Thursday, July 26, 2007
Monday, July 23, 2007
Earth is an island. We are islanders. Whether we act for its benefit or detriment, it will be known. Somewhere on the island, the scales will be tipped and there will be change, for better or for worse. It is hard to see this change from a place of comfort, say from within our routines or inside our homes, offices, and automobiles. It is, however, easy to see this change from a bicycle while riding across the vast spaces of Canada.
We would begin in Vancouver, British Columbia, with the intention of heading eastward with the prevailing winds at our backs. Four thousand miles later, we planned to arrive at Halifax, Nova Scotia. You prepare for this type of journey with one certainty in mind; that it will change your life. When we dreamt of our trip, my girlfriend and I saw peace. We saw green fields, snowy mountain peaks, close encounters with wildlife, and blue skies that spanned and never stopped. In our minds, Canada was one of the last vestiges of frontier. It presented a grand challenge. We took that ideal and held it close for eight months of excitement, until we could cash in on our hard work. Then we trimmed our possessions down to thirty pounds of gear, clothes, tools, water and food. The rest went into a 10ft x 10ft storage container while our cat Huxtable went to his Aunt Zoee's. Our touring bikes, or Donkeys as we called them, were wrapped purposefully in bubble wrap for the flight.
Our first two days in Canada were spent stirring about a quaint little guesthouse, sharing tentative adventure stories with fellow foreigners. When we explained that we were about to spend our summer riding bicycles along the Canadian highway system, the looks we received were 50% admiration and 50% are-you-crazy. There was an electric charge in the air. We were about to combine our passion for the outdoors with our passion for self-sufficiency and environmental awareness. At home, we had just sold our car and vowed to make cycling our primary form of transportation. If we could ride through the Rockies, over the prairies, and around the Great Lakes, commuting in Philadelphia would seem like a cakewalk.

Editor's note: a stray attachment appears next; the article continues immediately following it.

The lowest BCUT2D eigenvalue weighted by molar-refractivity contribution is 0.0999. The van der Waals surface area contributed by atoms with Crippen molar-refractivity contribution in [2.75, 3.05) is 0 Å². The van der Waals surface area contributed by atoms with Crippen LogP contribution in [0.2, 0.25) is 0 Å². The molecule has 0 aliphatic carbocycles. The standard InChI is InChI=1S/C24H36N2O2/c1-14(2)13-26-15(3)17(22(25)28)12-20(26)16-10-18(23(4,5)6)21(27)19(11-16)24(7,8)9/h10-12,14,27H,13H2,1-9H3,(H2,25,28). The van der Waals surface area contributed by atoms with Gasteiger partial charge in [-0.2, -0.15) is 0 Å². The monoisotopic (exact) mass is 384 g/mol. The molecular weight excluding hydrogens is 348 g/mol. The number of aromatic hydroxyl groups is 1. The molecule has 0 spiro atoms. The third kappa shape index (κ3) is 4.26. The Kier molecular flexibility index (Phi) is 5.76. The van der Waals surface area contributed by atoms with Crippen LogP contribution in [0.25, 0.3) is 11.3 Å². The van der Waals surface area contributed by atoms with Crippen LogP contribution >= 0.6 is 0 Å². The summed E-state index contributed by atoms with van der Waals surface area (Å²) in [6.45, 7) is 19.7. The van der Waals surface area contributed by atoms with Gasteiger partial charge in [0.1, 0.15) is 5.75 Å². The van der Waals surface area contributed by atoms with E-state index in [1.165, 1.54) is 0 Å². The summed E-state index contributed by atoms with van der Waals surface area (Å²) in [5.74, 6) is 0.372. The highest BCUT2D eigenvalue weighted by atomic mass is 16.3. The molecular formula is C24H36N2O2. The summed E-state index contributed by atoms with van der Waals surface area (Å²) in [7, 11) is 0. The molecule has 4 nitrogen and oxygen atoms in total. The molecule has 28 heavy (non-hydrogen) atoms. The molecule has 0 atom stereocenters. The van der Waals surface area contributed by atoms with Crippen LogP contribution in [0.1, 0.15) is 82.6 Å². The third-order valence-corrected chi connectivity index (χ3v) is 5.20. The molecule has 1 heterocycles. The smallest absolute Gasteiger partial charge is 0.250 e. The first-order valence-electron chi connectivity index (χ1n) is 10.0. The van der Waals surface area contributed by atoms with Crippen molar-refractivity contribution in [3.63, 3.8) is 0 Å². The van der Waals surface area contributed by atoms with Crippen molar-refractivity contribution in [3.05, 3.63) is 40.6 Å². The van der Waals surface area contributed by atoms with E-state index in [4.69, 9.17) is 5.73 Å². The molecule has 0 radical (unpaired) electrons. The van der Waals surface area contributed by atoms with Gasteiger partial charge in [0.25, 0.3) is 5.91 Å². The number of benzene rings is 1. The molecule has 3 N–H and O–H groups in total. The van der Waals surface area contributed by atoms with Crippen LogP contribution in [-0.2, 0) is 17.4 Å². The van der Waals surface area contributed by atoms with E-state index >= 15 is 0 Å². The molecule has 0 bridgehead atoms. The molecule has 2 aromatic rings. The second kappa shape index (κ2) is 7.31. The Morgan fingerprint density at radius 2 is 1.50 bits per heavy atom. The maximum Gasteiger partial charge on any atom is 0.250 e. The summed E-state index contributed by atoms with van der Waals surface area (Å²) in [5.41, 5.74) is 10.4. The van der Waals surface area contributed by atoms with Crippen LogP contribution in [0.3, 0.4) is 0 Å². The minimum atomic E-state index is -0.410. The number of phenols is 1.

The first three weeks of our trip were devoted solely to British Columbia, whose terrain was varied and extremely beautiful. We followed the Fraser River, the world’s greatest salmon river, from its mouth to its origin in the Rockies. The ascents were formidable, but the descents felt akin to flying. The grassy foothills transformed into a desert canyon, which in turn transformed into a mountain-lined valley where we saw giants. Mount Robson, the tallest of these, claimed the same vertical height as Mount Everest.
Then we entered Alberta, whose western border was built of mountains that sloped into the prairies as we continued east. These flat grassy lands stretched across the three provinces of Alberta, Saskatchewan, and Manitoba until the border of Ontario. The green and yellow fields were immense in breadth, and the air was never still. The hills returned in Ontario, where the rocks, lakes and forests were reminiscent of the old Appalachians. We were granted the magnificence that we had hoped for.
Everywhere we pitched our tent was home, whether it was a wooded hill along the coast, an island wildlife preserve, a farmer’s Canola field, a riverbank, or the shores of a lake. We made friends with schoolteachers, old timers, hostel occupants, bicycle mechanics, curious squirrels and even more curious cattle. Our pace allowed us to experience so much. There was no window between the fresh air and our lungs. The world was no longer so complicated; it was simply the world and we were simply creatures in it.
Our journey, however, was laced with something we did not expect. Our adventure slowly became less of an adventure and more of a learning experience. It started in B.C. with local people warning us about unusual snowmelt and the threat of flooding. Then we began to notice an alarming number of dead pines dispersed over the landscape. Winter’s cold snap, which controls insect hatchings, had been too short this year, leaving the pine beetles’ numbers unchecked. The beetles had ravaged the forests, and logging companies were now faced with the daunting task of removing the dead to prevent fire. The mosquito had also survived the winter, and upon standing still we were instantly covered by their hungry hordes. Signs of a big change popped up everywhere until they became impossible to ignore. British Columbia and Alberta flooded behind us. We listened to the weather forecast religiously but in spite of our efforts to stay dry, rain became a daily occurrence. We rode in downpours and thunderstorms and savored our time in the shelter of our little tent.